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What You Need to Know About the Future of Drone Technology

drone technology When you hear the word “drone,” a variety of connotations probably come to mind. We’ve all heard that drones have been used for good things and definitely some bad things, but drone technology has also been used for everything in between—whether that be to capture samples of fluid sprayed from the blowholes of whales or to fly Roman candle fireworks high in the sky to be shot off.

The LA Times recently published a story about one man, in particular, who is turning “drone” into a more common word and, perhaps, a household item. Frank Wang, CEO of Da-Jiang Innovations (DJI), is making strides in the drone market, which is a new and rapidly-growing industry. DJI is a leading producer of drones, with a global workforce of over 3,000.

After graduating from the Hong Kong University of Science & Technology with a degree in electronics engineering, Wang and two friends moved to Shenzhen, China, where DJI headquarters is currently located. There, Wang and his friends dipped their toes and engineering minds into the drone waters and, with their success, are inspiring many other companies to do the same.

Drones in Business

According to a report published by Bard College’s Center for the Study of the Drone, almost 3,000 United States businesses, universities, nonprofits and research groups are authorized to fly drones. And most of these drones, which are authorized by the Federal Aviation Administration, or FAA, are from the DJI Phantom series.

The DJI drones are used in multiple industries, including photography, real estate, construction, utilities/energy/infrastructure and agriculture. These industries are able to use drone technology to benefit their operations in various ways.

For the most part, they use drones to take photos, whether that’s for a small photography business or for aerial images realtors can use to sell houses. However, drones are also used for other purposes, such as precise applications of pesticides, water or fertilizer in the agriculture industry or fighting wildfires.

The diverse benefits that drone technology can provide have proved to be increasingly appealing to companies. As the regulations placed on drones becomes more relaxed, companies will have more opportunity to use them for profit.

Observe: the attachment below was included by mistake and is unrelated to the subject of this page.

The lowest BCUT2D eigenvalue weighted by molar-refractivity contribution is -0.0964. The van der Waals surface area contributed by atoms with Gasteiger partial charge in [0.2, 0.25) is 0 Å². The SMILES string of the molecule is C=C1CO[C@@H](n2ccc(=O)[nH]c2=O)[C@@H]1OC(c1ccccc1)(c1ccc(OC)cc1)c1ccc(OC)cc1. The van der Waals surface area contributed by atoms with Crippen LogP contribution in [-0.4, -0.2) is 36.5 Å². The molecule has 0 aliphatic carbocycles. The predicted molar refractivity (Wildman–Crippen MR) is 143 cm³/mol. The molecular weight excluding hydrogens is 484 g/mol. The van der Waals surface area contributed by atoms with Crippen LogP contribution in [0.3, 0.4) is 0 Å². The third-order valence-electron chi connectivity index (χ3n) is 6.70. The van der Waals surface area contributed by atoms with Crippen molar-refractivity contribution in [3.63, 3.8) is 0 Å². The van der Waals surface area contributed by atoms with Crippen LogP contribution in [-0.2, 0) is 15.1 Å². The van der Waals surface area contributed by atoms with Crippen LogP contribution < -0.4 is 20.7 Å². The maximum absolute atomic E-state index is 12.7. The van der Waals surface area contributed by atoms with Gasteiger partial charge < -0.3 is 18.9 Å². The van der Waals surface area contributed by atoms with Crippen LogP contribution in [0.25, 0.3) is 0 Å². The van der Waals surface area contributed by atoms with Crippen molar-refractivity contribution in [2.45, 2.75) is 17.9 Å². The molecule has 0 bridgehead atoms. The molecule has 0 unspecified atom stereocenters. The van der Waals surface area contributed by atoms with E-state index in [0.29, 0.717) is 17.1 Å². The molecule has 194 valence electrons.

Changing Regulations in 2016

We are currently in the midst of a major change in drone usage policy. Just last month, the Federal Aviation Administration announced a new rule: flying a drone for commercial purposes will not require a pilot’s license.

As the rules on drone usage relax, drones will become more normalized, especially in photography. Previously, to fly a commercial drone, operators were required to have both a pilot’s license and an FAA waiver. Now, according to the new regulations, anyone over age 16 can fly a commercial drone with a remote pilot certificate and a background check.

Colin Snow, a drone analyst at Skylogic Research told the LA Times that this new regulation “opens up the door for anyone that’s a photographer or videographer who wants to add drone photography to their bag of tricks.”

While this step towards normalizing drone usage within photography does begin to chip away at the negative stereotype drones have, these new regulations don’t necessarily address the main concern associated with drones: privacy.

Drone Technology and Privacy

Sarah Kreps, drone expert and professor of government at Cornell University, brought up an interesting point to the LA Times about the privacy-anxiety drones have caused.

“It’s like the [Transportation Security Administration] regulating travel: Everything is reactive…Shoes are fine to walk through security, until someone tries to hide a bomb in his shoes. Water was fine until someone tried to use it to detonate an explosive on an airplane. Everything is a countermeasure,” she said.

According to a survey by the Pew Research Center, 63 percent of Americans do not think it would be a positive change if “personal and commercial drones are given permission to fly through most U.S. airspace.”

Bottom line, people are concerned that drone technology is an invasion of privacy. Does that mean drone usage will always be seen as a negative? Perhaps not. President Obama has given the Commerce Department the green light to begin a conversation between industry and privacy groups to determine how to use drones in the safest, most productive way.

Drone technology is not something we can ignore. As more people and companies realize how helpful drones can be, the more prevalent they will become in modern, technologically advanced societies. It is apparent that for drone technology to be a means to enhance the way we already do things, we need educated people with good ideas to step up to the plate and prove that drones can be a platform for good.

Frank Wang started with an electronic engineering degree and continues to make leaps within the drone industry. If, one day, you want to say the same for yourself, consider starting with an online electronics engineering technology degree from Grantham University. You could be part of the movement to normalize drone technology as a way to safely improve society.

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